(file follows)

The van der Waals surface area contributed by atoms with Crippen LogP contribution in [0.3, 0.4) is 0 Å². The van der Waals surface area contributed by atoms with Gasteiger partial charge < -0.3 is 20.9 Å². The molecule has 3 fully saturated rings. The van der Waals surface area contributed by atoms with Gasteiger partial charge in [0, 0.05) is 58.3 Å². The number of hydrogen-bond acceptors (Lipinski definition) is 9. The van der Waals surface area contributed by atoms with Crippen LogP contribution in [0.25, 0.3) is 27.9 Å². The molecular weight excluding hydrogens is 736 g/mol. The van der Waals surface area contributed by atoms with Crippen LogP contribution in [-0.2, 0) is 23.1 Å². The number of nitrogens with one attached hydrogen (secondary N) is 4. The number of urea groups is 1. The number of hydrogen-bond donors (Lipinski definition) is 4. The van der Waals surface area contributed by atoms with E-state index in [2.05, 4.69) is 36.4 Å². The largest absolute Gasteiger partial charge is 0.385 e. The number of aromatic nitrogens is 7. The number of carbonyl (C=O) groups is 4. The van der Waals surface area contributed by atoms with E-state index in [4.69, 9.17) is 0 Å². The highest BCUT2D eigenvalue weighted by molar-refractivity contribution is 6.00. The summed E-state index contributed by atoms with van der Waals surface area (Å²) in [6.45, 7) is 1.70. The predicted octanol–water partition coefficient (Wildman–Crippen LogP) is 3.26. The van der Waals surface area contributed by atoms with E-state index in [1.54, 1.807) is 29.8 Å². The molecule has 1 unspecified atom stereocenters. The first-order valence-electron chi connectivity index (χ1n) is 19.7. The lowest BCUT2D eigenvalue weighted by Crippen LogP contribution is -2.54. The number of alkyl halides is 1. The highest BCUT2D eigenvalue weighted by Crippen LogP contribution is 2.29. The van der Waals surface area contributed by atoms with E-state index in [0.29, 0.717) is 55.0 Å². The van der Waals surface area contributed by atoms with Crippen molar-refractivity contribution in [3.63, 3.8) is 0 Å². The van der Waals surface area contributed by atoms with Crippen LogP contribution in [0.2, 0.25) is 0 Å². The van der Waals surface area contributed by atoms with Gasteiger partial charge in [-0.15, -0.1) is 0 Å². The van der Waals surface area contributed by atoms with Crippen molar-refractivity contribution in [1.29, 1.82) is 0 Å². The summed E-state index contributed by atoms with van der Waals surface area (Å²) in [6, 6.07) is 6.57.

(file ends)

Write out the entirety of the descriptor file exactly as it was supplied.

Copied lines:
The van der Waals surface area contributed by atoms with Crippen LogP contribution in [0.3, 0.4) is 0 Å². The van der Waals surface area contributed by atoms with Gasteiger partial charge < -0.3 is 20.9 Å². The molecule has 3 fully saturated rings. The van der Waals surface area contributed by atoms with Gasteiger partial charge in [0, 0.05) is 58.3 Å². The number of hydrogen-bond acceptors (Lipinski definition) is 9. The van der Waals surface area contributed by atoms with Crippen LogP contribution in [0.25, 0.3) is 27.9 Å². The molecular weight excluding hydrogens is 736 g/mol. The van der Waals surface area contributed by atoms with Crippen LogP contribution in [-0.2, 0) is 23.1 Å². The number of nitrogens with one attached hydrogen (secondary N) is 4. The number of urea groups is 1. The number of hydrogen-bond donors (Lipinski definition) is 4. The van der Waals surface area contributed by atoms with E-state index in [2.05, 4.69) is 36.4 Å². The largest absolute Gasteiger partial charge is 0.385 e. The number of aromatic nitrogens is 7. The number of carbonyl (C=O) groups is 4. The van der Waals surface area contributed by atoms with E-state index in [4.69, 9.17) is 0 Å². The highest BCUT2D eigenvalue weighted by molar-refractivity contribution is 6.00. The summed E-state index contributed by atoms with van der Waals surface area (Å²) in [6.45, 7) is 1.70. The predicted octanol–water partition coefficient (Wildman–Crippen LogP) is 3.26. The van der Waals surface area contributed by atoms with E-state index in [1.54, 1.807) is 29.8 Å². The molecule has 1 unspecified atom stereocenters. The first-order valence-electron chi connectivity index (χ1n) is 19.7. The lowest BCUT2D eigenvalue weighted by Crippen LogP contribution is -2.54. The number of alkyl halides is 1. The highest BCUT2D eigenvalue weighted by Crippen LogP contribution is 2.29. The van der Waals surface area contributed by atoms with E-state index in [0.29, 0.717) is 55.0 Å². The van der Waals surface area contributed by atoms with Crippen molar-refractivity contribution in [3.63, 3.8) is 0 Å². The van der Waals surface area contributed by atoms with Crippen LogP contribution in [0.2, 0.25) is 0 Å². The van der Waals surface area contributed by atoms with Gasteiger partial charge in [-0.15, -0.1) is 0 Å². The van der Waals surface area contributed by atoms with Crippen molar-refractivity contribution in [1.29, 1.82) is 0 Å². The summed E-state index contributed by atoms with van der Waals surface area (Å²) in [6, 6.07) is 6.57.